Advanced mining and mineral processing techniques to extract minerals from deep within the Earth will be developed thanks to the establishment of a new £6 million research centre, announced today.
The centre is a partnership between Imperial College London and mining company Rio Tinto aimed at developing the mine of the future. It will push forward the development of innovative mining technologies and techniques to improve the extraction of minerals, whilst minimising environmental impacts.
Minerals used to produce valuable metals such as copper, used in electrical wiring, or nickel, used to make stainless steel, are becoming increasingly hard to find and recover using traditional mining methods. Because of this extracting these minerals efficiently from deeper underground is becoming an important focus for mining research.
The Rio Tinto Centre for Advanced Mineral Recovery will develop a range of new mining technologies that use less energy to mine more minerals from hard to reach places deep underground.
Scientists will be developing more efficient techniques for block caving. This exploits the natural fractures in rocks so that they break under gravity rather than by using explosives, making the mining process cheaper and safer.
Research will be undertaken to develop a deeper understanding behind the fundamental science of rock fracturing so that mines can be developed and operated with increased confidence.
Researchers will also design new sensing technology for use in block caving to measure the underground area containing minerals and the size and shape of these deposits, which would increase the efficiency of this mining process.
New ways of mining minerals which use acids to dissolve metals in rocks below the Earth’s surface will also be explored. These dissolved metals could then be pumped above ground and extracted from the acids.
Researchers believe this method would use less energy and remove the need to disturb land in open cut mines. It would also allow for minerals to be extracted from harder to reach places making it safer for miners who would not need to venture deep below the surface to carry out the extraction process.
Scientists will also work on improvements to current froth flotation technology which is a process for separating the valuable minerals from waste rock. This process uses bubbles to pick up the fine mineral particles, which separates them from the rock and lifts them into a foaming froth on the tank’s surface for collection.
Currently, it requires large amounts of energy to crush rocks finely enough in order for the minerals to separate. Researchers hope to develop a froth flotation system in which coarser rock particles can be separated, which would reduce the amount of energy needed, lowering costs and increasing efficiency levels.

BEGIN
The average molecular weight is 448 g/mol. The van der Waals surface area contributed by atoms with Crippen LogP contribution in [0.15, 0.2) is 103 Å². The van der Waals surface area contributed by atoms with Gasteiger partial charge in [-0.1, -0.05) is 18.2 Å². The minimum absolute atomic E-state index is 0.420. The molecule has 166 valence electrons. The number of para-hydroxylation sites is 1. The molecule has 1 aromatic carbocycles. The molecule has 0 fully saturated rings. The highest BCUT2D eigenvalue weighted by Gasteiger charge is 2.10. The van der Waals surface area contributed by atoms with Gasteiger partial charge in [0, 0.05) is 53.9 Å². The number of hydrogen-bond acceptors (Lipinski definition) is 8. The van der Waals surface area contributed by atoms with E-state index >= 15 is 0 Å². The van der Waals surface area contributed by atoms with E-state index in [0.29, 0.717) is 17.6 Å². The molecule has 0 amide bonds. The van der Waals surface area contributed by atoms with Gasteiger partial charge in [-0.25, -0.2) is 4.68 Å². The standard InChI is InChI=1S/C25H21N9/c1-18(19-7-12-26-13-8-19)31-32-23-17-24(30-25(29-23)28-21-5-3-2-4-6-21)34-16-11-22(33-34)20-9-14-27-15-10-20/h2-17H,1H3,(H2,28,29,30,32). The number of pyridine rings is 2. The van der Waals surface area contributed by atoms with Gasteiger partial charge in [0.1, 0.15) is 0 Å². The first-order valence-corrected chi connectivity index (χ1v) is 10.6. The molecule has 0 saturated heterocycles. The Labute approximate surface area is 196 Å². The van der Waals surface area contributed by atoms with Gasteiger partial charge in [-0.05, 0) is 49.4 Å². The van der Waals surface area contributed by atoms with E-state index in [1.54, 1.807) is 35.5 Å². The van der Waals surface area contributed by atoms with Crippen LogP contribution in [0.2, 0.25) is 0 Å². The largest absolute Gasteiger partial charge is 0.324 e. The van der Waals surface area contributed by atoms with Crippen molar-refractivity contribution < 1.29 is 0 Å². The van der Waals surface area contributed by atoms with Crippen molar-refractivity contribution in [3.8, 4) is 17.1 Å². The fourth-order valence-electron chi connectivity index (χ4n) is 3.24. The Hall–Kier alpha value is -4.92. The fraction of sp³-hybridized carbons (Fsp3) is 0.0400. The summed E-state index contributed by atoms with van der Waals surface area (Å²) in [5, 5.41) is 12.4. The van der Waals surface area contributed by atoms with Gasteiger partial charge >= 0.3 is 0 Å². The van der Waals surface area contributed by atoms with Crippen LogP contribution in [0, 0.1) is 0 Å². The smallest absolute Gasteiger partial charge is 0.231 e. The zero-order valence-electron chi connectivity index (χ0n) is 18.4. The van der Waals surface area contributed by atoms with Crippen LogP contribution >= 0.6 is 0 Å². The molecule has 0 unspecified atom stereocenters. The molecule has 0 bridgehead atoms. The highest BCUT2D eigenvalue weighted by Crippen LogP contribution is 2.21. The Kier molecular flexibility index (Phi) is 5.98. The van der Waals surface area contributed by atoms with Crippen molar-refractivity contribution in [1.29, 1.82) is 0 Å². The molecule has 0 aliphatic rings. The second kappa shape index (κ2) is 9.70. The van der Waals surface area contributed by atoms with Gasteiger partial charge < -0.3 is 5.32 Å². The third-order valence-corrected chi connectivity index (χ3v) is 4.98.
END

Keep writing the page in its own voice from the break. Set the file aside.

Lead scientist, Professor Jan Cilliers, Rio Tinto Chair in Mineral Processing at Imperial’s Department of Earth Science and Engineering, says in a world where resources are dwindling, research carried out by the Centre will lead to improvements in the way mining is done. He says:
“If we found copper close to a major city tomorrow then the associated environmental and social concerns would make it impossible for us to mine this resource. However, research to be developed by the Rio Tinto Centre for Advanced Mineral Recovery could make this a reality without any adverse impacts to the environment.”
Sir Richard Sykes, Rector of Imperial College London, says:
“This long-term research and development collaboration is a great example of how industry and academia can work together to drive economic competitiveness and to benefit the environment. Imperial and Rio Tinto have different but complementary strengths. By pooling them in this way we can develop innovative technological solutions and implement them speedily.”
John McGagh, Head of Innovation at Rio Tinto, adds:
“The alliance with Imperial College is a key element in delivering the Rio Tinto mine of the future. This approach is based around optimising all stages of the mineral extraction process, resulting in maximum recovery rates while minimising the mining footprint. We aim to work with the best research groups in the world, and Imperial College are an obvious partner in the field.”
The Â£ 6 million funds will be used over a 5-year period and will see six postdocs and 12 researchers employed at Imperial’s Department of Earth Science and Engineering to carry out research in this field.